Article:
Neil and Roy – The koalas up here are smaller than in NSW and the females are smaller than the males. If you have ever been to Featherdale and seen the adult koalas there (or the zoo), imagine koalas about two thirds of the size. That is about the size of the female we saw.
Kayla – We spent a lot of time in the evenings discussing your question and I will show you a diagram of what we came up with when I get back. The short version is that the gum tree seedlings are being eaten by wallabies and rainforest is taking over the gum tree stands. Also, the weed 'lantana' is taking over the grassland underneath the gum trees and stopping seedlings from getting any light. So the koala’s habitat is being ruined by weeds and by the wallabies eating the poplar gum and forest red-gum seedlings. In addition, climate change may be causing more severe weather which is stressing the gumtrees which are already there. If they die, there will be fewer seedlings to replace them.
Majed – No – we didn’t touch the koalas. We just photographed them.
Sunny - This week it was around 25 degrees each day. In general it’s hotter and wetter than Sydney.
Didier – The main reason we didn’t see any koalas is that we were working on a scientific project to see how the lantana is affecting the gumtrees. Because the gumtrees in this area aren’t healthy there isn’t much of a koala presence here. I’ll explain more when I see you. Have a look through my blog and you might see some pictures to help you understand. It was also very steep and the terrain is quite rocky. There are lots of vines and long grass to trip you up and pebbles and leaves to slide on. You have to be fit and walk very carefully.
Abdulrahman – I saw a small snake (there’s a picture on my blog) and some of my colleagues saw a larger green tree snake. None of the snakes here are venomous so no-one was worried.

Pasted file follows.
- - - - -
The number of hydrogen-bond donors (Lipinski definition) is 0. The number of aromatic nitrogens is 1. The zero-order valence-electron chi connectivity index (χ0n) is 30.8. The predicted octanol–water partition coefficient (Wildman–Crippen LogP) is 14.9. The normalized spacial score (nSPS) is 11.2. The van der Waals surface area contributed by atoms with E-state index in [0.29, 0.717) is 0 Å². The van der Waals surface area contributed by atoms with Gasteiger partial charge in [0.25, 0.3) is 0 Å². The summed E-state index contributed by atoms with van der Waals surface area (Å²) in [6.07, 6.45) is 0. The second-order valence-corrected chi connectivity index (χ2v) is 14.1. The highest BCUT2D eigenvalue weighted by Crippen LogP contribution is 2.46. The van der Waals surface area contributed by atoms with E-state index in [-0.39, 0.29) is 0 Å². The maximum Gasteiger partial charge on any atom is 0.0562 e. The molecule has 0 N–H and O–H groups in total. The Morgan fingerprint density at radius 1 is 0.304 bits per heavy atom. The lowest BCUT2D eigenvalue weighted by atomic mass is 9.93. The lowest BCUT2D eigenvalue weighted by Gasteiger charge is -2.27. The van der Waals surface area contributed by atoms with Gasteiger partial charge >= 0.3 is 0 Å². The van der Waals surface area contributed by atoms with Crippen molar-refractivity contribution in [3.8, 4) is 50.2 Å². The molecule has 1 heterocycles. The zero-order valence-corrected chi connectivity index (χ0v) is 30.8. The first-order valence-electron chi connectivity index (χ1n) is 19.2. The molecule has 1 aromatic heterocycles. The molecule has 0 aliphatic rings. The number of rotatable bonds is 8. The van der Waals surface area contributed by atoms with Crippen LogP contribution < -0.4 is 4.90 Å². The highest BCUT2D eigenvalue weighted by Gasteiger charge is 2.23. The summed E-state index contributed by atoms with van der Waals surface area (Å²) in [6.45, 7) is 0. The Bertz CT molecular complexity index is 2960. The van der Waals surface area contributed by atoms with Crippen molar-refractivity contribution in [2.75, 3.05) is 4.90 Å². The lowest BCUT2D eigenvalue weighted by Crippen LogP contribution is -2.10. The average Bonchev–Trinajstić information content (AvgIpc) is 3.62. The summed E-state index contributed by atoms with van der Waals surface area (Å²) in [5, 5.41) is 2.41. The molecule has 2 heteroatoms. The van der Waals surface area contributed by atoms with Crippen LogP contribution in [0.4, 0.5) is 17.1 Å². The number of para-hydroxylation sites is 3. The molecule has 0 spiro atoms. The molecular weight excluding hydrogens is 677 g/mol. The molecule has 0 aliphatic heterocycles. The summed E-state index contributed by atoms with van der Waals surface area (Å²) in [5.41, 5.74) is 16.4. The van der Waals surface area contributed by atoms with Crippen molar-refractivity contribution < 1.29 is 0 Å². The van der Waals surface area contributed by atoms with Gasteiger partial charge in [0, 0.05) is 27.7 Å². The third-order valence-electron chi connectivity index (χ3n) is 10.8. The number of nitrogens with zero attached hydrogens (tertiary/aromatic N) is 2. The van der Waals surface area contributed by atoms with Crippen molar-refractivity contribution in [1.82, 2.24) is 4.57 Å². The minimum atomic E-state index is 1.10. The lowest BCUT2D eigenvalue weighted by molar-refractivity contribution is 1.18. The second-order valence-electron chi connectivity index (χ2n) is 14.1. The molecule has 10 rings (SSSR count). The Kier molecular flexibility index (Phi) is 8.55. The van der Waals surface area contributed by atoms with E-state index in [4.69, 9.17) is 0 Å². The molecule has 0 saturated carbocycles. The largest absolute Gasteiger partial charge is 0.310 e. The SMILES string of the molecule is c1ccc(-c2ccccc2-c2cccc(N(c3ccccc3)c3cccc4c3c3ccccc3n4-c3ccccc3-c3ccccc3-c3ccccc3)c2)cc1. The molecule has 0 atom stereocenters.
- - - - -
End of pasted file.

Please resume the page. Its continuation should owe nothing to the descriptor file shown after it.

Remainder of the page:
Josh –  I was hoping to do the following things:
* See a scientist working in the field and get a message filmed from him to students at VAPS so you can have an idea about his profession as an ecologist. (Achieved)
* I was hoping to learn some measurement techniques for us to use in any ecological learning we do at VAPS. (Sort of achieved – I learned three techniques but we don’t have the instruments I used so I’ll have to do some more research before we can use those techniques at VAPS)
* I hoped to get an idea about how scientists understand and make decisions about complex problems. (We had lots of discussions every night and I’ve learned heaps about this, which I’ll share with you when I get back.)
* I hoped to meet other like-minded teachers and talk to them about what they are doing in their schools. (Achieved – I have a network of new friends I can ring to talk things over with from all around NSW)
* Skype lots of classes at VAPS so that students can experience the environment (even if it is through my eyes) and talk with a scientist about a special project. (Partially achieved – I talked to my class three times, and Dr Melzer talked to them once. Unfortunately the skype connection didn’t seem to work with any other computer than the one in my classroom.)
* Come back with ideas for VAPS projects. (I have a few ideas about where to start and plenty of possibilities to consider but I think this is something we will all have to work on together. This is the most important outcome and I really won’t know if I’ve been successful unless you (and other students) can demonstrate that you have learned something about how complex the environment is and how interconnected living things are. I hope we can begin some projects at school and work with Canada Bay Council to learn about and support the environment near our school. We’ve started that already with the mangrove project.
Mayar – It was all so interesting! There were some amazing and beautiful fungi, some massive insects (especially spiders and grasshoppers), an incredible variety of birds (my favourites were the raptors like sea eagles, wedge-tailed eagles, kites and falcons that always circled us to check out what we were doing); crazy,  weird and wonderful coral; koalas and wallabies (cute and familiar). Some things were too quick, too shy or too far away to photograph. For example, when we were wading out to the boat we saw sting-rays, crabs and shovel-nosed sharks. I think the really amazing thing is that there is such diversity here still, despite the mistakes humans have made in the past.

I hope this answers all your questions.
Mrs Thomas

The real cost of weeds

Today was the same as yesterday, without the swim and with longer working hours. We were dropped again at a beautiful beach and hiked up the hill through the rainforest to the areas where we were working.